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October 22, 2014 | 28th Tishrei 5775
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Reimagining Financial Support for Your 21st Century Congregation

Financial Support We hear over and over again that current dues models of synagogue financial support are not working. Temple leaders are searching for new and innovative dues models to restructure their finances and to strengthen their members' involvement.

The Reimagining Financial Support for Your 21st Century Congregation Community of Practice is exploring the connection between financial support and member engagement. Our premise is that we can increase financial contributions to our temples by strengthening personal relationships within the congregation. Making relationships central to this equation, refocuses our priorities on the people and how they relate to each other, to the congregation and to their financial obligation.

Participating congregations are experimenting with and creating innovative, relational-based financial models that can increase both congregational funding and membership engagement.

Who Are We

The URJ Reimagining Financial Support for Your 21st Century Congregation Community of Practice consists of seventeen URJ congregations, who share a concern about the financial health and future of their communities. They range from 208 family members to 1044 family members, from the east coast to the west coast. Each congregation team includes at least one lay leader and one staff member. In order to participate, congregations were expected to be: 1) financially sound; 2) already working toward being a relational community; 3) open to the idea of experimenting with new financial dues models; 4) willing to allocate staff and lay support; and 5) transparent, open to learning from others, and open to sharing successes and challenges.

The participating congregations are:

Temple Emanu-El Tucson, AZ
Congregation Shir Hadash Los Gatos, CA
Congregation Sherith Israel San Francisco, CA
Temple Judea Tarzana, CA
Moses Montefiore Congregation Bloomington, IL
Congregation B'nai Jehoshua Beth Elohim Deerfield, IL
Beth Emet the Free Synagogue Evanston, IL
Indianapolis Hebrew Congregation Indianapolis, IN
Congregation B'nai Jehudah Overland Park, KS
Beth Israel Congregation Jackson, MS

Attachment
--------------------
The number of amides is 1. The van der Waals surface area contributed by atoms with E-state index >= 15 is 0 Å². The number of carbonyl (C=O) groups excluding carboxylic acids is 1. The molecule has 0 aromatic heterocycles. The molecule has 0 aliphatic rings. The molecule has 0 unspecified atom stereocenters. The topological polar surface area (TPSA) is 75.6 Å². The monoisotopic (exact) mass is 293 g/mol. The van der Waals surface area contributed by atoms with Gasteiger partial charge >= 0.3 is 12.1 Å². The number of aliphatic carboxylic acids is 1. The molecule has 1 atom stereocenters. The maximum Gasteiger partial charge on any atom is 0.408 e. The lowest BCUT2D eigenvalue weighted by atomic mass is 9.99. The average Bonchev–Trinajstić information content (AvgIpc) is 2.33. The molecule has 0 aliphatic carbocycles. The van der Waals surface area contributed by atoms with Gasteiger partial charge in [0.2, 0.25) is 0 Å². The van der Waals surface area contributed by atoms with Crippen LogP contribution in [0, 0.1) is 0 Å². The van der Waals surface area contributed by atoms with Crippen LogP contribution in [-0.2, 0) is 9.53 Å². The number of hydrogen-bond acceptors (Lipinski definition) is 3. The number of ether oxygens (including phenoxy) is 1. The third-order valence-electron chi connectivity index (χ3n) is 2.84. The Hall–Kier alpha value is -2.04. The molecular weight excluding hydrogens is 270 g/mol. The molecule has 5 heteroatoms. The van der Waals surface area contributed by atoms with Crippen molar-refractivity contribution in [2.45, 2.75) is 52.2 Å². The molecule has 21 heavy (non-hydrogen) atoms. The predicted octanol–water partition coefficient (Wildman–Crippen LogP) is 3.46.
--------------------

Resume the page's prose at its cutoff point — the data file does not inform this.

Temple Ner Tamid Bloomfield, NJ
Temple Beth El of Northern Westchester Chappaqua, NY
Congregation Beth Tikvah Worthington, OH
Temple Beth-El Providence, RI
Beth El Hebrew Congregation Alexandria, VA
Temple Beth El Madison, WI
Temple Sinai Washington D.C.

What We Hope to Accomplish

Participating congregational leaders will gain knowledge about the intricacies of financial support, discover successful engagement practices, strengthen their professional networks and create and implement new and innovative models of engagement and financial support that will propel their congregations into the future.

Schedule (24 Month Commitment)

The participating congregations will work together formally for 24 months to push the boundaries of existing congregational efforts, experiment in their own communities, receive peer support and guidance along the way, create congregational changes and garner skills that will benefit all areas of congregational life. They will participate in monthly virtual gatherings and e-learning opportunities. The results of their strategic experiments will be shared with congregations outside the communities of practice and with the Reform Movement at large.

General Topics Covered

Based on our premise that we can increase financial contributions to our temples by strengthening personal relationships within the congregational community, we began our research with understanding how to build a relational culture and how to measure its success. Then we moved into exploring the best principles of fundraising and analyzing current congregational dues models. Ultimately, each of the 17 congregations will create a new dues model fit for their congregation and implement it with the support of their Board of Trustees.

Specific Topics Addressed

  • Building a Relational Congregation
  • How to Measure the Success of a Relational Culture
  • Understanding the Connection Between Temple Finances and Congregational Culture
  • Fundraising and Development Essentials*
  • Exploring Dues Models that Work
  • Understanding the Voluntary Dues Model
  • Understanding the Congregations Who Have Successfully Transformed Their Dues Models

In The News


  • Debbie Joseph ( is the Primary Coordinator
  • Lisa Lieberman Barzilai, RJE- Director of Expanding our Reach ( is the Secondary Coordinator
  • Rabbi Dan Judson is the faculty for this community of practice
  • Daphne Macy ( is the Administrative Assistant

* The Webinar on Fundraising Essentials is available to all URJ congregations by contacting the URJ Knowledge Network at This outstanding 90-minute webinar explains the basic rules of fundraising and development, discusses new trends in philanthropy and current challenges of fundraising, and suggests ways to create a culture of philanthropy in congregations, and outlines ways to plan and execute a congregational development strategy. The Fundraising Essentials webinar is planned and presented by Naomi Levine, Executive Director, and Richard Brown, Visiting Clinical Professor, at the New York University George H. Heyman Center for Philanthropy and Fundraising.

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